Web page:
Buying and holding long term rental properties is the preferred method of investing if you are looking for passive income and to achieve financial independence.

This would include properties that are used for long term rentals and also vacation rentals or other types of rentals, such as for events.

Some types of rentals are more hands on, while others are more passive. For example, a long term lease with good tenants is more passive than a year round beach vacation rental.

Almost all real estate investments can be made passive by hiring a property manager. They usually charge a percentage of the monthly rent or monthly fee.

Of course, managing the property yourself allows you to learn more about the process and also save. But later on, you do have the option to pass that off.

What About House Flipping?

Flipping homes is a way to make money now, so can be used to maximize your income. But after a flip that money is back in your account.

Flipping can also bring on extra risk depending on your skill level and how “tight” the margins are.

If you are passionate about flipping, go for it. But flipping requires time and energy, and the FIRE enthusiasts would say use the profits from flipping to fund a more passive approach (like rental properties).

Cash (Flow) Is King

The best real estate investments have a positive cash flow after accounting for all expenses and debt payments.

Let’s say your mortgage payment (principal and interest), taxes, insurance, HOA/condo fees, maintenance, etc, averages out to $2,000 per month. You will need a property that averages more than $2,000 in rent per month (account for vacancy) to have a net positive cash flow.

Remember, FI is achieved when your passive income is greater than your expenses. So if you follow this method you want to make sure rentals are cash flow positive.

Debt & Down Payments

For obvious reasons, the FIRE movement generally views debt as negative. If you have lots of debt, there is a much higher chance that you will have to continue earning to meet those obligations.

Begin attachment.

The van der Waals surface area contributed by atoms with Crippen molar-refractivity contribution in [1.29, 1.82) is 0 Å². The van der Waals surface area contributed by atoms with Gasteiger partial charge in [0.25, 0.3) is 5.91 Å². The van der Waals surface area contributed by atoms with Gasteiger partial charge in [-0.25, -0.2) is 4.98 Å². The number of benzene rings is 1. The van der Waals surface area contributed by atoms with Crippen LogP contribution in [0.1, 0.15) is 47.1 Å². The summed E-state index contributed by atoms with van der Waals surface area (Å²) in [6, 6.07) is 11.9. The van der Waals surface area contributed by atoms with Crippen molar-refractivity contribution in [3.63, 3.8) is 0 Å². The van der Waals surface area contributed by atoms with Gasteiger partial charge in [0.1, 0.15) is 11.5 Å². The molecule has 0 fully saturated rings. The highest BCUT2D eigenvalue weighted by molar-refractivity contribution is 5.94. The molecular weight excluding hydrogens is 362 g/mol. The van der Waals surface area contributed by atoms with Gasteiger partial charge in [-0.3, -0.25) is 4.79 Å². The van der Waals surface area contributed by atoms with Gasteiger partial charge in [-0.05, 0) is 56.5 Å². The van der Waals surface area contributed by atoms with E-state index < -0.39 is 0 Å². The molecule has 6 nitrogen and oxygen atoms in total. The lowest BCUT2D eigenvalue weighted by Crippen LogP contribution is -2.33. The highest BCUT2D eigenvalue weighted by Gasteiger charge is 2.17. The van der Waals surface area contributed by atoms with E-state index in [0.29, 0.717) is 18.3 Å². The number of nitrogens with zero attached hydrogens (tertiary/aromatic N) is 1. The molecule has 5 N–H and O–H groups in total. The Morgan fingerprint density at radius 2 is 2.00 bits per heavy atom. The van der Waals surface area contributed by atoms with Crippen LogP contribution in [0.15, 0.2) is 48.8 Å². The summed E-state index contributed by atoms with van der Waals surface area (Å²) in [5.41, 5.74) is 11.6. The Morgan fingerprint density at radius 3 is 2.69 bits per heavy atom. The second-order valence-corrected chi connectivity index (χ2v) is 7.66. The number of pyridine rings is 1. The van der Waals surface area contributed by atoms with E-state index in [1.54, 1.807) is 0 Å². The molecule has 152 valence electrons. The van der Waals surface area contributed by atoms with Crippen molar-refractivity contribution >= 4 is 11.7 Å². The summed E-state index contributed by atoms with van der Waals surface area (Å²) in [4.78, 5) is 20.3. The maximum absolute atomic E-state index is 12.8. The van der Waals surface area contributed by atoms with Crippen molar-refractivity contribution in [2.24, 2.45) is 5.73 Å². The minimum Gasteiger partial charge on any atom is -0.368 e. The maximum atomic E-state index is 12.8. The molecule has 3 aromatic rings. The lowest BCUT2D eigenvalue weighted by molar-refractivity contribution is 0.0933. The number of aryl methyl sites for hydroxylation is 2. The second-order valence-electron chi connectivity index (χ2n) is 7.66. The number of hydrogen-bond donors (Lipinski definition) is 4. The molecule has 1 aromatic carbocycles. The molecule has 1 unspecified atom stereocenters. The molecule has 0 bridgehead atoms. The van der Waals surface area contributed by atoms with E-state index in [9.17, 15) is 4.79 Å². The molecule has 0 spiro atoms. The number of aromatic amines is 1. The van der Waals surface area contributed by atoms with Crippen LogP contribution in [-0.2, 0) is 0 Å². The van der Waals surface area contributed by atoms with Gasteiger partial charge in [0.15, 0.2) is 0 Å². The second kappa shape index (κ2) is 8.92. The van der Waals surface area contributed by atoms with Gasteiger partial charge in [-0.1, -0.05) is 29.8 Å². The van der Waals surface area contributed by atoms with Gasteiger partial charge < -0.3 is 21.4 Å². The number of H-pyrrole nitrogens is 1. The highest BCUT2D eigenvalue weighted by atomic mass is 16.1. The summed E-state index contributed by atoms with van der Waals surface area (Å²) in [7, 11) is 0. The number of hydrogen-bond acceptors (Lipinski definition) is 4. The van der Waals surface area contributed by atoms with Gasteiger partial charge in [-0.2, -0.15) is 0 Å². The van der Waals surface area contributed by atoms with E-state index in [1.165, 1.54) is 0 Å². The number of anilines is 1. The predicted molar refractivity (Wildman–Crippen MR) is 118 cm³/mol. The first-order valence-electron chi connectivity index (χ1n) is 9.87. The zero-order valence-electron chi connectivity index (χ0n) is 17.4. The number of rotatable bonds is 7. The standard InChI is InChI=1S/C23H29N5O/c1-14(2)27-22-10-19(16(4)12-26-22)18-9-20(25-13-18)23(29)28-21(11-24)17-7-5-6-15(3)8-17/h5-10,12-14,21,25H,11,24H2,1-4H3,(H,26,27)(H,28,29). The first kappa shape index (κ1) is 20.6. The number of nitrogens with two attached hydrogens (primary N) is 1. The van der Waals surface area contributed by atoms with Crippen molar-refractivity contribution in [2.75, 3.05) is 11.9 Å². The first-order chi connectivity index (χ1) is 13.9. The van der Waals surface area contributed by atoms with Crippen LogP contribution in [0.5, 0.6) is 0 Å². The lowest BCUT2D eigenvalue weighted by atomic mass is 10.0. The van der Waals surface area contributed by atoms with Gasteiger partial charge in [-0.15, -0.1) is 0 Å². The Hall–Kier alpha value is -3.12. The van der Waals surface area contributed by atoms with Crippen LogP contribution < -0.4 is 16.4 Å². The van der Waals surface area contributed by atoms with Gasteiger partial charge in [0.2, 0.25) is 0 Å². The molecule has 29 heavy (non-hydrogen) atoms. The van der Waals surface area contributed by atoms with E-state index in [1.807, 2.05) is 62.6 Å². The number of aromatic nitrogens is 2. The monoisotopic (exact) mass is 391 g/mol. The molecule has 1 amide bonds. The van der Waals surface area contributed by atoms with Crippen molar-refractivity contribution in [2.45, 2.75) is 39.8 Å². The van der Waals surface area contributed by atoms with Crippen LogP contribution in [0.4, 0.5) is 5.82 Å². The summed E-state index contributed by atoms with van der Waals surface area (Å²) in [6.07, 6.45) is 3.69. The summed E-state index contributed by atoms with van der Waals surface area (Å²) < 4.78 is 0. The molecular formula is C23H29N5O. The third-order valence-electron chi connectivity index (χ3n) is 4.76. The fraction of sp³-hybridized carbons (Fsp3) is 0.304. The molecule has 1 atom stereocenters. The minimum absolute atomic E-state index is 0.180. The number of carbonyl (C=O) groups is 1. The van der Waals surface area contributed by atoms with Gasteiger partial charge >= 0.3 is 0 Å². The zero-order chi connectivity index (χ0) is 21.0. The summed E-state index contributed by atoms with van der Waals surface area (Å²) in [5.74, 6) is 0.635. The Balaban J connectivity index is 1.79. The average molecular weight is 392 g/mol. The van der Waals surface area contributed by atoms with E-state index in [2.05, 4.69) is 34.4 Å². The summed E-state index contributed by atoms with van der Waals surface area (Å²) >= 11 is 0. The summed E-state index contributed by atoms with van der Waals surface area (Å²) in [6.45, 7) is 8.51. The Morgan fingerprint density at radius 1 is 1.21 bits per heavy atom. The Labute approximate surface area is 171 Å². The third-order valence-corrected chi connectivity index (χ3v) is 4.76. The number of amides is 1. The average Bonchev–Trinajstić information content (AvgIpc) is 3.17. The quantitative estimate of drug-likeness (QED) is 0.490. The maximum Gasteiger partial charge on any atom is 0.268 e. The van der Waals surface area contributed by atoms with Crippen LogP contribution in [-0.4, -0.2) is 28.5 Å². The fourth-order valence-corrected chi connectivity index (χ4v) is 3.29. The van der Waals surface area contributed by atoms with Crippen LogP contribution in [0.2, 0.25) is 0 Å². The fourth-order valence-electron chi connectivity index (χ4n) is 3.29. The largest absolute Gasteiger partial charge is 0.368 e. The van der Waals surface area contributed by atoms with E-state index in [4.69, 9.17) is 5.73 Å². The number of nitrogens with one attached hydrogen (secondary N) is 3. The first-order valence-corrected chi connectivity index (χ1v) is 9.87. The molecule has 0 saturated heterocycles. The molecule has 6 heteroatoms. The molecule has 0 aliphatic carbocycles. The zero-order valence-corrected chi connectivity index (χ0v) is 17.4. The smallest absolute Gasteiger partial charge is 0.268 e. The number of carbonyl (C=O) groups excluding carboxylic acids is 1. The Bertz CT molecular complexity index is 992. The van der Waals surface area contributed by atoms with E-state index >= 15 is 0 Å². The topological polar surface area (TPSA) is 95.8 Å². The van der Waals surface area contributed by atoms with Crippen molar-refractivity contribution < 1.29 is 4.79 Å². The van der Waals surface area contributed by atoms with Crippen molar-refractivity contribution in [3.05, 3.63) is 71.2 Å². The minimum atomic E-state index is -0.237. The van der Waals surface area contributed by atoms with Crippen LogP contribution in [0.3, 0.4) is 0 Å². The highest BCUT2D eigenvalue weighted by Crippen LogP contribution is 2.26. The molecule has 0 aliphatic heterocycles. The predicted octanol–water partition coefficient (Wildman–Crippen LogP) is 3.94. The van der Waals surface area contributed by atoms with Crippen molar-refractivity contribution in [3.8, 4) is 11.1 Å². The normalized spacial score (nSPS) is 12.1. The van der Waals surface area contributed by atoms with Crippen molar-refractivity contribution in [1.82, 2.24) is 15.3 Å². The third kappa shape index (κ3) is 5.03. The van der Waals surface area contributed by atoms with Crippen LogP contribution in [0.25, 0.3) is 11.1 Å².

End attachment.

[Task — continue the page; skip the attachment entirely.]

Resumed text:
With that said, real estate is much more inaccessible if you do not use any mortgage debt, and it lowers your cash-on-cash return.

Many low debt advocates recommend looking at putting down as much cash as your are able for mortgage loans, and consider looking at a 15 year loan instead of 30 year.

Watch Your Equity

The real estate market, just like any financial market, is subject to economic factors outside of your control.

These can be either positive or negative. The real estate market is not immune to downturns.

With that in mind, it is a good idea to have a “cushion” of equity. When you see you have gained some equity in a property, it can tempting to tap that cash via a second mortgage.

In the event of a market downturn, you could find yourself with very little equity, or even negative equity. This is not a good spot to be in if you are focused on achieving financial independence.

Summary

Rental real estate can fund your retirement (or early retirement), and is well suited to do this.

The real key is to make sure the expenses required to operate the rental is lower than the rental income (positive cash flow). You also want to make sure you keep a cushion of equity (principal balance vs. market value).

Another way to make income from your real estate is to rent out a portion of your primary residence.

Pros & Cons To Using Real Estate to Achieve FI

Your Money or Your Life, along with other FIRE content, identifies a selection of investments for passive income. I have used real estate as my chosen investment.

But no investment is perfect. Here are some pros and cons to owning rental investment properties.

Pros:

• Potential for large monthly cash flow.

• Huge amount of options: commercial, residential, multi-family, land, vacation rental, etc.

• Increase net worth with appreciation.

• You control the asset.

• Potential tax advantages.

Cons:

• Rental properties do require a time commitment, or paying a property manager.

• It is not as “liquid” as other investments, selling a property takes some time.

• Some tenants can be a headache.

Conclusion

The FIRE movement has become more popular over the years. And it is easy to see why: people are realizing how valuable that there time really is. And you might not want to spend it being forced to work longer than you need to.

Real estate is a great option as an investment strategy because of the monthly cash potential if you are trying to achieve financial independence. Many FIREs also use their primary residence to bring in some income.

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Will Rodgers

Will Rodgers is a real estate expert, creator of this site and partner at the Alper Real Estate Group. Will has been sought after by many major publications for his expertise and creates sought after content for buyers, sellers and investors.